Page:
The field has been restricted to just 48 players, but already 22 have signed up – although only some can be named – to make this an official WSOP bracelet event, and that number includes ONE DROP chairman and Cirque du Soleil founder Guy Laliberté, four-time WSOP bracelet winner and MGM-Mirage Resorts chief executive officer Bobby Baldwin, Treasure Island Resort of Las Vegas owner Phil Ruffin, and Texas-based billionaire businessman and high-stakes poker fanatic Andy Beal.

The poker pros entered reads like a who’s who of the world’s greatest game, and they are Patrik Antonius, Team PokerStars Pros Daniel Negreanu, Jonathan Duhamel and Bertrand ElkY’ Grospellier, Team PartyPoker Pro Tony G, Dan Shak, Gus Hansen, Johnny Chan and Tom ‘durrrr’ Dwan.

Additionally, Sean O’Donnell – a friend of Laliberté’s – has been confirmed as the Montreal Group seat from a satellite run by Quebec’s Casinos, and he will soon be joined by another prominent businessmen, while a European satellite seat is still to be won, as are the entries from Loto-Québec and two from Caesars – with one coming via a Mega Satellite and the other through an as-yet unnamed promotion.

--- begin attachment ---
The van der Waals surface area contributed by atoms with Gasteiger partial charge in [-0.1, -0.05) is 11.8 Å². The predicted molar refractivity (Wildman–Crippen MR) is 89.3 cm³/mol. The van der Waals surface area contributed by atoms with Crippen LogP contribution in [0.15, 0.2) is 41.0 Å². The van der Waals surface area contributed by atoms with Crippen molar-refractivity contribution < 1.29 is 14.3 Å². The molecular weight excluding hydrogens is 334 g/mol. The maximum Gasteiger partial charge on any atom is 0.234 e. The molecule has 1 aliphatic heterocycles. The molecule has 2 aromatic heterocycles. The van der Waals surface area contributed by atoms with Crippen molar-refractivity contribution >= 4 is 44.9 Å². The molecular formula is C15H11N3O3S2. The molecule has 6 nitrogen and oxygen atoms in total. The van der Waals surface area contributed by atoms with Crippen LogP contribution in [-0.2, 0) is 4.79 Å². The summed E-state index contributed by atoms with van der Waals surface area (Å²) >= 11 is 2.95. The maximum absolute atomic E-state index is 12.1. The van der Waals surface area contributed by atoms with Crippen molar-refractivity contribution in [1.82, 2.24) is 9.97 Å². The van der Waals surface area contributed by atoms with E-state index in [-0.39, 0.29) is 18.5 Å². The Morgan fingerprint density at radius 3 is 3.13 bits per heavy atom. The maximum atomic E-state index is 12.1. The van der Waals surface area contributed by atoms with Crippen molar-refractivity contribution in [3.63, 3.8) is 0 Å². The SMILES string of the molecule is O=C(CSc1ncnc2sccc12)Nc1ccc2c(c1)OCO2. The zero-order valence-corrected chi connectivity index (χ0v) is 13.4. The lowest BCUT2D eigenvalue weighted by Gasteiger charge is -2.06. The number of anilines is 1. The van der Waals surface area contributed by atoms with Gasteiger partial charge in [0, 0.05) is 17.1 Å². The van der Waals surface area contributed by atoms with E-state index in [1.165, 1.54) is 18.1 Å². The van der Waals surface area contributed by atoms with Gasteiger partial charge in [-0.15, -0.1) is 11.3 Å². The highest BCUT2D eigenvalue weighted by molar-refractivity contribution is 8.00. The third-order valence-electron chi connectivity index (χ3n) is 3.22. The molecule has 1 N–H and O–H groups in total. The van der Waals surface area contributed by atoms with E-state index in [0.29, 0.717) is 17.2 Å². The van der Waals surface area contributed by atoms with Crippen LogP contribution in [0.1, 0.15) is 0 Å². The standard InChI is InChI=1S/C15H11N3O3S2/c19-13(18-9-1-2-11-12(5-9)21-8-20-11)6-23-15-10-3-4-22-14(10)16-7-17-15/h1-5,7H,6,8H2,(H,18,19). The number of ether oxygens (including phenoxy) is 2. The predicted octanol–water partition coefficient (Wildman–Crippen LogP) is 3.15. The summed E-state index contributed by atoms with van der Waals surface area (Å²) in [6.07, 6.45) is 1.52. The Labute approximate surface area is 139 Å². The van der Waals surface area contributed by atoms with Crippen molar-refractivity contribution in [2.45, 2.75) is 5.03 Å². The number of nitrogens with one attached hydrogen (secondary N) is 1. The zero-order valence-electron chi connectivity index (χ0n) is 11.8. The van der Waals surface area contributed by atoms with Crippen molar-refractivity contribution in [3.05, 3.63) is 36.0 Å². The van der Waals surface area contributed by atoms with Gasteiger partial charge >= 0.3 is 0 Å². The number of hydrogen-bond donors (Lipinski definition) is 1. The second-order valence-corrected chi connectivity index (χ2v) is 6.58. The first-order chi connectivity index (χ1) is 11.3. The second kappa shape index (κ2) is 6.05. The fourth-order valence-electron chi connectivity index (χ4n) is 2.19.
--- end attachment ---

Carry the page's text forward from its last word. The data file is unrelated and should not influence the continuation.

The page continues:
2011 WSOP Champ’s Prize Already Surpassed

Check out these numbers, too. With 22 names committed to the event, the prize pool already sits at an enormous $17,777,780, of which $8,888,890 will go to the winner. That’s still $173,232 more than 22-year-old Cologne student Heinz pocketed last November when taking down the WSOP main event!

Four places would be paid out for between 22 and 24 players, with fourth spot leaving the casino with $1,422,222, which is $108,125 more than the $1,314,097 Belize’s Bob Bounahra left with in seventh spot from the November Nine match-up.

If the maximum 48-player field is reached, the top nine players, or 20% of the field, will be paid, with $1,040,000 going to eighth place, which – you won’t be surprised to read – is a healthy $29,985 more than Ukrainian Anton Makiievskyi pocketed for securing eighth place from the WSOP main event.